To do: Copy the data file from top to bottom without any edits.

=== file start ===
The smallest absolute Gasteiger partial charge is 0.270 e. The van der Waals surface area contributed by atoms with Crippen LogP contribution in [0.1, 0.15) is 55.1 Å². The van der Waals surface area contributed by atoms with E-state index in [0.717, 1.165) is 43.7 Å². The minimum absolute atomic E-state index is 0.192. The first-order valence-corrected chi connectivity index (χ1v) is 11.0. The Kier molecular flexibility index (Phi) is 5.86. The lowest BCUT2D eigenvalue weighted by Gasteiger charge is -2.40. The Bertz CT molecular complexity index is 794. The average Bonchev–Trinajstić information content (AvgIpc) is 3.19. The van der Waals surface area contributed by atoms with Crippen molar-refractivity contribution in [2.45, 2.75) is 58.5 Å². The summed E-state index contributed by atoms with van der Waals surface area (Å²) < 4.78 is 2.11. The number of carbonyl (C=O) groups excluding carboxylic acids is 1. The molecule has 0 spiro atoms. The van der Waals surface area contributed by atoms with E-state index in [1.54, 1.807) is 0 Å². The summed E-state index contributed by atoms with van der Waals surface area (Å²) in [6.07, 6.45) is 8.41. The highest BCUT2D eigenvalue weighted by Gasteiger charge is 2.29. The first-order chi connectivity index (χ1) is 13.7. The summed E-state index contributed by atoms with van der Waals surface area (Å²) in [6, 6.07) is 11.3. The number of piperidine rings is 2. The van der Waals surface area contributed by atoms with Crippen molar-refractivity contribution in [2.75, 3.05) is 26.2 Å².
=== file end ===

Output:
The smallest absolute Gasteiger partial charge is 0.270 e. The van der Waals surface area contributed by atoms with Crippen LogP contribution in [0.1, 0.15) is 55.1 Å². The van der Waals surface area contributed by atoms with E-state index in [0.717, 1.165) is 43.7 Å². The minimum absolute atomic E-state index is 0.192. The first-order valence-corrected chi connectivity index (χ1v) is 11.0. The Kier molecular flexibility index (Phi) is 5.86. The lowest BCUT2D eigenvalue weighted by Gasteiger charge is -2.40. The Bertz CT molecular complexity index is 794. The average Bonchev–Trinajstić information content (AvgIpc) is 3.19. The van der Waals surface area contributed by atoms with Crippen molar-refractivity contribution in [2.45, 2.75) is 58.5 Å². The summed E-state index contributed by atoms with van der Waals surface area (Å²) < 4.78 is 2.11. The number of carbonyl (C=O) groups excluding carboxylic acids is 1. The molecule has 0 spiro atoms. The van der Waals surface area contributed by atoms with E-state index in [1.54, 1.807) is 0 Å². The summed E-state index contributed by atoms with van der Waals surface area (Å²) in [6.07, 6.45) is 8.41. The highest BCUT2D eigenvalue weighted by Gasteiger charge is 2.29. The first-order chi connectivity index (χ1) is 13.7. The summed E-state index contributed by atoms with van der Waals surface area (Å²) in [6, 6.07) is 11.3. The number of piperidine rings is 2. The van der Waals surface area contributed by atoms with Crippen molar-refractivity contribution in [2.75, 3.05) is 26.2 Å².